Illiteracy can cost lives. This is what I learned in yesterday’s car accident; my first one probably. The horrible sight of hitting a man straight with my car, watching the windscreen shatter, was enough to melt me, break me into several pieces. My world was spinning, as if all of a sudden, someone had put tons of weight on my shoulder.
“Why don’t these motorcyclists have side-mirrors on their bikes?”
“That’s the root cause of so many accidents,” I answered to mom, as we drove to the railway station to pick my dad, “They believe they own the road or something.”
I was driving, of course. The roads were nearly empty, because it was Friday, and almost everyone was off to their Jumma prayers. Only a few minutes later, I found out I was not only going to miss my prayers, but also fail to reach the railway station.
Since there was negligible amount of traffic throughout our route, it was normal to drive at 55-60 km/h. Usually, it’s impossible to speed up to 50 km/h around the railway station area. The drive was smooth, no traffic jams, nothing. Then, all of a sudden, as I got on a ramp of a flyover, a man from the left side of the road decided it would be funny to cross the road and dodge a car moving at 60 km/h. No wonder, his idea wasn’t good enough. I honked, but he made it even funnier; he stopped, looked at the car, tried to make up his mind whether to step back or keep crossing the road, but unfortunately, he decided to keep crossing.
Now this was a narrow flyover, with a single lane for each side. I had to either hit the man or try to dodge by entering the wrong lane. I knew the brakes alone weren’t enough to save the old man. I applied the brakes to their fullest, and drifted right to the other lane, but the man also kept running in the same direction. The screeching sound of wheels already gathered loads of attention from the pedestrians.
BANG! CRASH! The car finally stopped, but it was not a pleasant ending. The man first got lifted up by the front bumper, then he hit the windscreen, and fell down. I didn’t really care about the shattered windscreen; all I cared about was the old man. I was almost sure that he was dead.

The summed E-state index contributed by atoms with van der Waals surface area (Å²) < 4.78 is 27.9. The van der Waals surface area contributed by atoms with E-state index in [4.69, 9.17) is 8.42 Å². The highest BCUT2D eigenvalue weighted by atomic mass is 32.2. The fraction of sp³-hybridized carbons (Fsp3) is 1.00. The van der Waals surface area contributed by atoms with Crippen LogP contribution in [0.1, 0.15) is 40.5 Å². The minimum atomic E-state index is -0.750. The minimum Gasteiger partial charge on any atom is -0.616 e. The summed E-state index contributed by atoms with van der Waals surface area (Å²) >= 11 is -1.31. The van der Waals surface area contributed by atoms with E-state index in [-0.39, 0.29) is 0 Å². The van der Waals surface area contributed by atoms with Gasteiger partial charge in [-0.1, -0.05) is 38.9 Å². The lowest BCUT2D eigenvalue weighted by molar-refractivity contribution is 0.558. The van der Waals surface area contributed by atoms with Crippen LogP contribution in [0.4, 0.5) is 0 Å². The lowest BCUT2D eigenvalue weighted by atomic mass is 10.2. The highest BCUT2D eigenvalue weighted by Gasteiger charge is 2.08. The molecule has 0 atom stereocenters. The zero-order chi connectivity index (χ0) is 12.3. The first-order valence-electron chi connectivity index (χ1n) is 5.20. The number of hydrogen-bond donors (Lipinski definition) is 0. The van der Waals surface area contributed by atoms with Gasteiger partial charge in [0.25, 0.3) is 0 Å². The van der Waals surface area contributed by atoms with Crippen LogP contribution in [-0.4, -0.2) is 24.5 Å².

“Aadil! Aadil! Aadil!” I heard my mom crying out my name, as I saw people gathering around the scene. The horror. I got out of my car.
“Yaar gaari to slow chala lete!” I heard somebody say. (Bro, you should have driven slower.)
I tried to say something in defense, but people understood. They knew it wasn’t my fault. They saw the panic on my face. They instructed me to take the man to the hospital as soon as possible.
People laid him down on the backseat, and another guy sat in the car to guide me through the way. I was all shivering, but I had to drive. I handed the phone to my mom, asked her to inform dad. We drove around for a while. Eventually, I got annoyed by too many phone calls and switched my phone off. Searching for a nice hospital wasn’t easy.
First we reached a 5-storeyed hospital, where they refused to operate the patient. The old man was talking now; a sigh of relief for me. He told the other guy where he lived, and where he was headed to. He was certainly very poor. He carried a bag with him that was filled with empty plastic bottles and some other stuff I didn’t really concentrate on.
Finally, we reached a good hospital. Dad was already there. As we got the man out of the car, he searched around for his slippers and his food; a heartbreaking scene. The other guy gave him his slippers, and told him to not worry about the food. Dad didn’t say anything to me; in fact, no one really said anything. He handed me a bottle of water and tried to calm me down.
Fortunately, the man only had a few minor injuries. No broken legs, nothing. His treatment was done in about 15 minutes. The staff was very cooperative. Dad gave him some money, and arranged for him a ride straight to his home.
But the moment I hit the man, I still cannot seem to forget it. It goes through my mind over and over again, as the worst experience of my life. Here’s hoping that the poor old man never has to see such a day again, and that he learns to cross the road without getting confused.
This is also an open request to the government to concentrate more on educating its citizens about basic daily-life tasks, and also, construct more overhead bridges for the pedestrians, or the accidents will never decrease. People are killed everyday because of these minor ignorances.